Fosi focuses on the ways in which the Roman courts sought to extend papal control over its temporal territory, a region in central Italy bordered by the Kingdom of Naples in the south and reaching in the north just beyond the city of Bologna. The bulk of Fosi’s analysis focuses on the late sixteenth and seventeenth centuries, a period of state centralization and religious orthodoxy. Courts at the heart of the papal enterprise, such as the governor’s tribunal and the Roman Inquisition, were key tools in the pope’s efforts to create a hegemonic state out of disparate regions with strong local traditions of governance. Like waves lapping on the shore, the efforts of the papal courts to undermine the traditional privileges of the nobility, to correct the religious doctrine of its subjects, and to bring the authority of local bishops under the control of Rome were gradual, uneven, and yet relentless. They were also often less than completely successful, and Fosi endeavors to tease apart the aims of the government from the reality of judicial practice. Grounding her analysis in decades of intensive work in the Roman criminal archives, she shows how the rules of justice functioned while at the same time, she remains attentive to the negotiations between different courts and the frequency with which legal disputes were settled outside of the court system. Justice, for Fosi, was a fundamental component of early modern state-building not because it was always rational and systematic, but rather because it was sufficiently flexible to adapt to local conditions and mediate between competing power-brokers.  

Duffy’s “Ten Popes Who Shook the World”

Historian Eamon Duffy (Cambridge) is justly famous for his magnificent book, The Stripping of the Altars: Traditional Religion in England, 1400-1580, in which he detailed the situation of English Catholicism at the hands of the Tudor monarchy during the Protestant Reformation.

He will soon publish Ten Popes Who Shook the World (Yale UP 2011), which looks to be a wonderful treatment of several of the most important popes in history.  Unlike some other books about the papacy which have recently been published, this is sure to be a serious, though still readable, study.  I only wish that Duffy had included Pope Leo XIII.  As my old students in Catholic Social Thought and The Law will remember, Leo XIII was a deeply important and influential pope.  The publisher’s description follows.  — MOD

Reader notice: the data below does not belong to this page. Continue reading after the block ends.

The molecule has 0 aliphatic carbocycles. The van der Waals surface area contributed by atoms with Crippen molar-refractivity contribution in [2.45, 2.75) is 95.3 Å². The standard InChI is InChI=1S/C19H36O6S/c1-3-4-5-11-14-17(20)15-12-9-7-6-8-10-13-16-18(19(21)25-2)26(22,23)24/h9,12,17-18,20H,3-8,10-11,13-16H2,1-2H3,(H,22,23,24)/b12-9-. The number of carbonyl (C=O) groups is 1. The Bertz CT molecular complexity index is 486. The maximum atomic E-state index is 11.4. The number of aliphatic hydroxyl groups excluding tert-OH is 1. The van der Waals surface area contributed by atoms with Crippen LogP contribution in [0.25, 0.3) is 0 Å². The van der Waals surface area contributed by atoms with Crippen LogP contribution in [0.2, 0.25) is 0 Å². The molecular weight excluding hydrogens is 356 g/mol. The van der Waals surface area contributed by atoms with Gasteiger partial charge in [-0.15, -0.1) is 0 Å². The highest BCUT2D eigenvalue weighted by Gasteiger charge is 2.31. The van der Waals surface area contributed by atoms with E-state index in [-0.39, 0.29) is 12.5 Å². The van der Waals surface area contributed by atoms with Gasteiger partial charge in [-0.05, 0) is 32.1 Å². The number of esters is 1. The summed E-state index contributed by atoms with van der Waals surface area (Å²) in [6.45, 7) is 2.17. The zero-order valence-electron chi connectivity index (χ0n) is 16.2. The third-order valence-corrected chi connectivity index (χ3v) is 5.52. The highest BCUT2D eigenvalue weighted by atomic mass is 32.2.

The Bishops of Rome have been Christianity’s most powerful leaders for nearly two millennia, and their influence has extended far beyond the purely spiritual. The popes have played a central role in the history of Europe and the wider world, not only shouldering the spiritual burdens of their ancient office, but also in contending with – and sometimes precipitating – the cultural and political crises of their times. In an acclaimed series of BBC radio broadcasts Eamon Duffy explored the impact of ten popes he judged to be among ‘the most influential in history’. With this book, readers may now also enjoy Duffy’s portraits of ten exceptional men who shook the world.

The book begins with St Peter, the Rock upon whom the Catholic Church was built, and follows with Leo the Great (fifth century), Gregory the Great (sixth century), Gregory VII (eleventh century), Innocent III (thirteenth century), Paul III (sixteenth century), and Pius IX (nineteenth century). Among twentieth-century popes, Duffy examines the lives and contributions of Pius XII, who was elected on the eve of the Second World War, the kindly John XXIII, who captured the world’s imagination, and John Paul II, the first non-Italian pope in 450 years. Each of these ten extraordinary individuals, Duffy shows, shaped their own worlds, and in the process, helped to create ours.. Each of these ten, Duffy shows, was an extraordinary individual who helped shape the world we know today.

Fosi’s “Papal Justice: Subjects and Courts in the Papal State, 1500-1750″

Readers interested in the late history of ecclesiastical law may want to check out Papal Justice: Subjects and Courts in the Papal State, 1500-1750 (CUA Press 2011), by Irene Fosi (G. D’Annunzio, Chieti-Pescara) (translated by Thomas V. Cohen).  The publisher’s description follows.  — MOD

In early modern Europe, justice was always the key to public order and the state’s main pillar. The pope, though the head of the church, was also a prince like any other, but his justice, as machinery and moral model, displayed the double nature of his rule, targeting not only actions but also beliefs and consciences. Irene Fosi, the doyenne of scholars of papal justice, lays out the ambitious, complex, and sometimes baffled endeavors of the pope’s magistrates and through lively anecdotes gives the flavor of the encounter between the pope’s assorted magistrates, inquisitors, and others, and the men and women hauled before the law.

Originally published in Italian and widely acclaimed, Papal Justice has been translated into English by Thomas V. Cohen, professor of history at York University. With the English edition, this lively overview of the papal justice system reaches a transatlantic readership and makes available the fruit of Fosi’s decades-long research in unpublished archives in Rome and the Vatican.

The book examines the very motley shape of the pope’s territorial domain, the institutions found there, and the relationships between Rome and its outlying cities. Microhistories of how things worked form a clear picture of relations between the sovereign and his subjects.